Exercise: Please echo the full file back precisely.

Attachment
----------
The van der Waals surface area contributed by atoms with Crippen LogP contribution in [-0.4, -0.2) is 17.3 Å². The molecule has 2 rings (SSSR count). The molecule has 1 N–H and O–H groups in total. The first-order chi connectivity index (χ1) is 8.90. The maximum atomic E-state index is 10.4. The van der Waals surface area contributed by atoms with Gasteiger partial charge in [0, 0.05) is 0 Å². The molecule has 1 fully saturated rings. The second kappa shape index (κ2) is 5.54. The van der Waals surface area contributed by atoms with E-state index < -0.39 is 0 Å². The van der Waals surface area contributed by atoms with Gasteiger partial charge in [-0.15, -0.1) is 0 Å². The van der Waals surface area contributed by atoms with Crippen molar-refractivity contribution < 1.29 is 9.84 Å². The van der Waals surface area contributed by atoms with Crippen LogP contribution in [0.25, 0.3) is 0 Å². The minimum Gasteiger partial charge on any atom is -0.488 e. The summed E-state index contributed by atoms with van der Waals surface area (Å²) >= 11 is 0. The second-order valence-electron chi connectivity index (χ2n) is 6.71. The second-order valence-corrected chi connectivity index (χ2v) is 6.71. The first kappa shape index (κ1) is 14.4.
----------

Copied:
The van der Waals surface area contributed by atoms with Crippen LogP contribution in [-0.4, -0.2) is 17.3 Å². The molecule has 2 rings (SSSR count). The molecule has 1 N–H and O–H groups in total. The first-order chi connectivity index (χ1) is 8.90. The maximum atomic E-state index is 10.4. The van der Waals surface area contributed by atoms with Gasteiger partial charge in [0, 0.05) is 0 Å². The molecule has 1 fully saturated rings. The second kappa shape index (κ2) is 5.54. The van der Waals surface area contributed by atoms with E-state index < -0.39 is 0 Å². The van der Waals surface area contributed by atoms with Gasteiger partial charge in [-0.15, -0.1) is 0 Å². The van der Waals surface area contributed by atoms with Crippen molar-refractivity contribution < 1.29 is 9.84 Å². The van der Waals surface area contributed by atoms with Crippen LogP contribution in [0.25, 0.3) is 0 Å². The minimum Gasteiger partial charge on any atom is -0.488 e. The summed E-state index contributed by atoms with van der Waals surface area (Å²) >= 11 is 0. The second-order valence-electron chi connectivity index (χ2n) is 6.71. The second-order valence-corrected chi connectivity index (χ2v) is 6.71. The first kappa shape index (κ1) is 14.4.